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Local News

  • Federal agency guns for weapons smugglers in seven U.S. cities

    PHOENIX (AP) — A federal agency trying to stop guns from being smuggled from the United States into Mexico for use by drug cartels has formed teams in seven American cities to combat the problem.
    The teams set up by the Bureau of Alcohol, Tobacco, Firearms and Explosives are a follow-up to earlier temporary groups of investigators who worked in Houston and Arizona and seized about 2,000 guns.

  • Sandia mourns death of former executive

  • American woman released from prison in Iran arrives in US

    NEW YORK (AP) — A spokeswoman says an American woman who was held in Iran for more than 13 months has returned to the United States.

    Spokeswoman Samantha Topping says Sarah Shourd arrived in the country Sunday morning. She wouldn't specify where but says Shourd is on her way to New York for a news conference later Sunday.

    Shourd, her fiance and another man were detained in July 2009 along the Iran-Iraq border. Iran has accused them of spying. Their families say they were hiking, and if they crossed the border, they did so accidentally.

  • Sheriff's search for 13 members of LA-area 'cult'

    PALMDALE, Calif. (AP) — Authorities say five adults and eight children from a "cult-like" group in Southern California have been reported missing by their families.

    Los Angeles County Sheriff's captain Mike Parker says the group from the Palmdale area disappeared Saturday and left behind evidence that they were awaiting the rapture or some catastrophic event.

  • Fire facility to debut

    Construction of an addition to the training tower at Fire Station 2 on DP Road is finished.
    The tall metal firefighter Practical Learning Center will accommodate training in search and rescue, high-rise attacks, single and multiple company evolutions, confined space rescue, lost or trapped firefighters, victim removal and other simulations.
    “We’ll be able to do live structured fire drills here instead of bringing the whole department down to the training academy in Socorro,” Lt. Larry Romero said.

     

  • Americans’ wealth fell in spring as stocks tanked

    WASHINGTON (AP) — Americans’ wealth shrank in the spring for the first time since early 2009 as financial turmoil eroded stock portfolios.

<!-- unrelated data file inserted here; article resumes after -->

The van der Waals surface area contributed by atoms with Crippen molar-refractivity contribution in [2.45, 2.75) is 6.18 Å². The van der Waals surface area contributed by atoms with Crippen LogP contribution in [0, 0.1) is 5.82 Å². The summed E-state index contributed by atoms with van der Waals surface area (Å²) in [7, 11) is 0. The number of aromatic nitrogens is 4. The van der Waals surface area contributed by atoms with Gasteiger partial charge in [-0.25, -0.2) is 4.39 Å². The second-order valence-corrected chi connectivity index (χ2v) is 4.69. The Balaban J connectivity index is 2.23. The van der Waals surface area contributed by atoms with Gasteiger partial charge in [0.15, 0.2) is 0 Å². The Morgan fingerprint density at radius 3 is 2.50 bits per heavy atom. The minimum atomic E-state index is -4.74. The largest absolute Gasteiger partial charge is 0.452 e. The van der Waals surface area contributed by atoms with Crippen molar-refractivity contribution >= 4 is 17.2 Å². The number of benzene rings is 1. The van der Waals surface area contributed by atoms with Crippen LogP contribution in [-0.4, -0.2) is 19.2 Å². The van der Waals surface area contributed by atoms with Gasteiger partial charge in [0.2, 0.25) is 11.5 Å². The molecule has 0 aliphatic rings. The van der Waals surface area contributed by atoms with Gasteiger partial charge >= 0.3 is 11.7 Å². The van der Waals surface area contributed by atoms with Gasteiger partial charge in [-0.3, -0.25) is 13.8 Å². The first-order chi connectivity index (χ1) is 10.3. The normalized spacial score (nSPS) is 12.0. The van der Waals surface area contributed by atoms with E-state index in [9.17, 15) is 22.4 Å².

The Federal Reserve says household net worth fell 2.7 percent — or $1.5 trillion — in the April-to-June quarter. The decline left Americans’ net worth at $53.5 trillion.
    Shriveled stock portfolios were the biggest force dragging down wealth. Wall Street was shaken by fears over Europe’s debt crisis. Since then, stocks have recovered most of their losses from the April-June quarter.

  • Tornado may have hit NYC

    NEW YORK (AP) — Residents, utility crews and railroad workers cleaned up debris Friday after a brief but fierce storm barreled through New York City, tearing up trees, stripping roofs from homes, disrupting train service and killing at least one person.
    The National Weather Service is investigating whether a tornado touched down Thursday evening during the storm. Tornado warnings had been issued for Staten Island, Brooklyn and Queens.

  • Council seeks input on flyovers

    The Los Alamos County Council is seeking feedback on proposed low-altitude flights by the U.S. Air Force in northern New Mexico and Southern Colorado.
    Called Low Altitude Tactical Navigation, airspace would be provided for aircrew members to train on C-130 aircraft and the CV-22 Osprey.
    The input is needed for the Air Force’s Environmental Assessment to evaluate the potential consequences of the LATN, according to a written statement from the county.

  • Gunman shot and killed on Capitol Hill

    WASHINGTON (AP) — Authorities in Washington say police shot a man who pointed a gun at them on Capitol Hill.

    U.S. Capitol Police spokeswoman Sgt. Kimberly Schneider says officers were told around 5 a.m. Friday to be on the lookout for a man with a gun.

  • Weather service to probe if tornado hit Big Apple

    NEW YORK (AP) — Residents, utility crews and railroad workers cleaned up debris Friday after a brief but fierce storm barreled through New York City, tearing up trees, stripping roofs from homes, disrupting train service and killing at least one person.

    The National Weather Service planned to spend the day investigating whether a tornado touched down Thursday evening during the storm. Tornado warnings had been issued for Staten Island, Brooklyn and Queens.